Roast the beets for 45 minutes, longer if needed.

Carmelized Onion and Chard Topping

Chop half a large onion into a medium sized dice. Remove the stems from about six inner stalks of swiss chard, and reserve (they’re going into the soup I’m making after this). Roll the chard leaves, make a couple of  slices lengthwise, and then chop.

Heat one tablespoon extra virgin olive oil in a small skillet over medium heat, add the onions and stir until translucent. Season to taste with freshly ground pepper. Continue to cook, stirring occasionally, over low heat until they begin to turn a deep golden colour. Add 2 teaspoons white balsamic vinegar and cook until caramelized. At this point, add the chard.

Stir and cook, adding another teaspoon or two of the vinegar, until the mixture is cooked down and still moist. Remove from heat. The finished topping looks like this. (I think it would have looked  even more appetizing with the darkness of regular balsamic vinegar.)

Burgers

  • 1 pound lean ground beef
  • about a tablespoon of Worcestershire sauce
  • 1/4 cup bread crumbs
  • 2 – 3 tablespoons ketchup
  • 1 egg
  • half red chile pepper, seeded and minced
  • 2 cloves garlic, minced
  • several good grindings of black pepper
  • leaves of  several springs of thyme

Place all ingredients in a large bowl and mix until incorporated. Some people like to use their hands for this, but I have a large serving fork that does the trick just fine. Pat down the meat mixture, and score into four relatively equal portions. (I don’t know about you, but I don’t stay awake at night if my burger patties don’t all weigh the same.) Scoop out each quarter and fashion into patties. Refrigerate until ready to grill.

Bringing It All Together

Grill the burgers on the barbecue until the meat is cooked through but not dried out. Whatever you do, don’t flatten the patties with a spatula. You want the juices inside the burger, not your barbecue! Lightly toast the buns of your choice on the grill as well (I used whole  wheat kaiser buns).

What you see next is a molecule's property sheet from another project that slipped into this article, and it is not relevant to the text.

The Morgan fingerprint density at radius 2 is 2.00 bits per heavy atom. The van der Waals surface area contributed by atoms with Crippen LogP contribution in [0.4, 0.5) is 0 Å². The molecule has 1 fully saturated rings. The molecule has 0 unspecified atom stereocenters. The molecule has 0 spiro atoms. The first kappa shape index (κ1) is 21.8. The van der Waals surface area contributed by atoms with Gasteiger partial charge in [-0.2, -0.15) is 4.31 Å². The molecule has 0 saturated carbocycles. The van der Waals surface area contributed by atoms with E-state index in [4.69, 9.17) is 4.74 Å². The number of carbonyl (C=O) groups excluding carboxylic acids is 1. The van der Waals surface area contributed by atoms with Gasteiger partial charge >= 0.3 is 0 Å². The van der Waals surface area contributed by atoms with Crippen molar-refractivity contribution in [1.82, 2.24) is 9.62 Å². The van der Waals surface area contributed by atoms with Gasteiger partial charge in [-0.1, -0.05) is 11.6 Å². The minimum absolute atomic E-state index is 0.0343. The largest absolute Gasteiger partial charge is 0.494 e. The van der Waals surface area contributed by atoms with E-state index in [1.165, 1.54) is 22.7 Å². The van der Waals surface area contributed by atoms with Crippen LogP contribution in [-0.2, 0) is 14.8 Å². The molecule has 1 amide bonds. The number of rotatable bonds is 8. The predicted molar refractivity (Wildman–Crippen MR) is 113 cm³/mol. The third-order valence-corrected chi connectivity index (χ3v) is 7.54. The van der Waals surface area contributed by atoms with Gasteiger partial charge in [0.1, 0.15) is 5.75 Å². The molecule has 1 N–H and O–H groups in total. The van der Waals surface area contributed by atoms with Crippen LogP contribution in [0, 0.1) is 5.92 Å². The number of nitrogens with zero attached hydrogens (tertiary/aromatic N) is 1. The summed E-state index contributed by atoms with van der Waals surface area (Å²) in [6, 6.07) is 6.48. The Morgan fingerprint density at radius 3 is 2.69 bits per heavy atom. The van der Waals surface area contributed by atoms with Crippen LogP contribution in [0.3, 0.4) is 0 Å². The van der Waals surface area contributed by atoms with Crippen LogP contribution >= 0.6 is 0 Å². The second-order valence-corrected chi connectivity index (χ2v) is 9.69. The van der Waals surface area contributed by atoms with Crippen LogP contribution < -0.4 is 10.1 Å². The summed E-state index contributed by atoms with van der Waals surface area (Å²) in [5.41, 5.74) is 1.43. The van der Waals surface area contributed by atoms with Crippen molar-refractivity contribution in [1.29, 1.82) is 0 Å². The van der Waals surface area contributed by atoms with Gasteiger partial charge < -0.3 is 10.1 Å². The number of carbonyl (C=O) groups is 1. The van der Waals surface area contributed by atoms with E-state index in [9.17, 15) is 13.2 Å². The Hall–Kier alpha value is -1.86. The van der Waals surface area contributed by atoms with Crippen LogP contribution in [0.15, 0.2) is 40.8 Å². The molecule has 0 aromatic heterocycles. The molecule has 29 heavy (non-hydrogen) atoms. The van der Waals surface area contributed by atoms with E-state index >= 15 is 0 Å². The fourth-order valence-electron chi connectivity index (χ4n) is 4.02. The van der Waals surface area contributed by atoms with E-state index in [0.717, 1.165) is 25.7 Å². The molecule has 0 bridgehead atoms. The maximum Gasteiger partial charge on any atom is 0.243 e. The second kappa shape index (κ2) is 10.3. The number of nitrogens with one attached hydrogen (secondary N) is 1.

To assemble, place a slice or two of roasted beet on the bottom of the bun, add a grilled burger on top and  another slice of beet. Finish it off with 1/4 of the caramelized onion and chard topping, and dig in!

These burgers, strange as they may sound, are definitely worth a try. They were flavourful, healthy and definitely had a winter vibe going on. Just the ticket for a February barbecue.

4 comments

  1. Wow! First, I salute your baking bread 3 times in one week. That’s quite the achievement and, I would imagine, extremely satisfying. Now, as for the burgers, they sound incredible! My love for chard, as well as for caramelized onions, knows no bounds. Add beets or whatever else you like and I’ll enjoy it. Guaranteed! And, for the record, I, too, don’t stay awake because my hamburger patties don’t weigh the same. That’s why I have a kitchen scale. 🙂

  2. Reading your post, looking at the pictures and reading how you prepared the toppings made my mouth water. Love the way you write and word things. Just beautiful!!!
    Brent